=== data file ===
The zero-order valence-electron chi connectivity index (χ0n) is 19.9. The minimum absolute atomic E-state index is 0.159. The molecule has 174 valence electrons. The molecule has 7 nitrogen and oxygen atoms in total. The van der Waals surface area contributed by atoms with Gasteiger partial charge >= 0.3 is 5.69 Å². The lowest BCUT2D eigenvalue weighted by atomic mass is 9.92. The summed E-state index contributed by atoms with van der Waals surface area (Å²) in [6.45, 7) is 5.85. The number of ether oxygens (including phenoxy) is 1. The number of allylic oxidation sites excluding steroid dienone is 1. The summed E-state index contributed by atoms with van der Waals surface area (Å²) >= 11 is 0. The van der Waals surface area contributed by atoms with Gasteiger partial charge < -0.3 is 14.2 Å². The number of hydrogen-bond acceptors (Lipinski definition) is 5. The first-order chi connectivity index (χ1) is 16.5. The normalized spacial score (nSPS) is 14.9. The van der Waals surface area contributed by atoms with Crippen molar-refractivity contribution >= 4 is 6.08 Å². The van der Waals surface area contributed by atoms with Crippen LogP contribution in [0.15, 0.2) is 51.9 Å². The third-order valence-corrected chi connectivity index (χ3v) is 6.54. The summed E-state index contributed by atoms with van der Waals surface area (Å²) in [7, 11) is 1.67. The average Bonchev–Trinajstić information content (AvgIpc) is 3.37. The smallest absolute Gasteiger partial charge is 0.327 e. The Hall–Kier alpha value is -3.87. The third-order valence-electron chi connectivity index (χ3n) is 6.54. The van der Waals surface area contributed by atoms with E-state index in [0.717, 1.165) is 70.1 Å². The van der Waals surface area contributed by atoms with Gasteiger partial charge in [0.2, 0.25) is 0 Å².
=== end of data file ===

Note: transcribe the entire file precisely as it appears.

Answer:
The zero-order valence-electron chi connectivity index (χ0n) is 19.9. The minimum absolute atomic E-state index is 0.159. The molecule has 174 valence electrons. The molecule has 7 nitrogen and oxygen atoms in total. The van der Waals surface area contributed by atoms with Gasteiger partial charge >= 0.3 is 5.69 Å². The lowest BCUT2D eigenvalue weighted by atomic mass is 9.92. The summed E-state index contributed by atoms with van der Waals surface area (Å²) in [6.45, 7) is 5.85. The number of ether oxygens (including phenoxy) is 1. The number of allylic oxidation sites excluding steroid dienone is 1. The summed E-state index contributed by atoms with van der Waals surface area (Å²) >= 11 is 0. The van der Waals surface area contributed by atoms with Gasteiger partial charge < -0.3 is 14.2 Å². The number of hydrogen-bond acceptors (Lipinski definition) is 5. The first-order chi connectivity index (χ1) is 16.5. The normalized spacial score (nSPS) is 14.9. The van der Waals surface area contributed by atoms with Crippen molar-refractivity contribution >= 4 is 6.08 Å². The van der Waals surface area contributed by atoms with Crippen LogP contribution in [0.15, 0.2) is 51.9 Å². The third-order valence-corrected chi connectivity index (χ3v) is 6.54. The summed E-state index contributed by atoms with van der Waals surface area (Å²) in [7, 11) is 1.67. The average Bonchev–Trinajstić information content (AvgIpc) is 3.37. The smallest absolute Gasteiger partial charge is 0.327 e. The Hall–Kier alpha value is -3.87. The third-order valence-electron chi connectivity index (χ3n) is 6.54. The van der Waals surface area contributed by atoms with E-state index in [0.717, 1.165) is 70.1 Å². The van der Waals surface area contributed by atoms with Gasteiger partial charge in [0.2, 0.25) is 0 Å².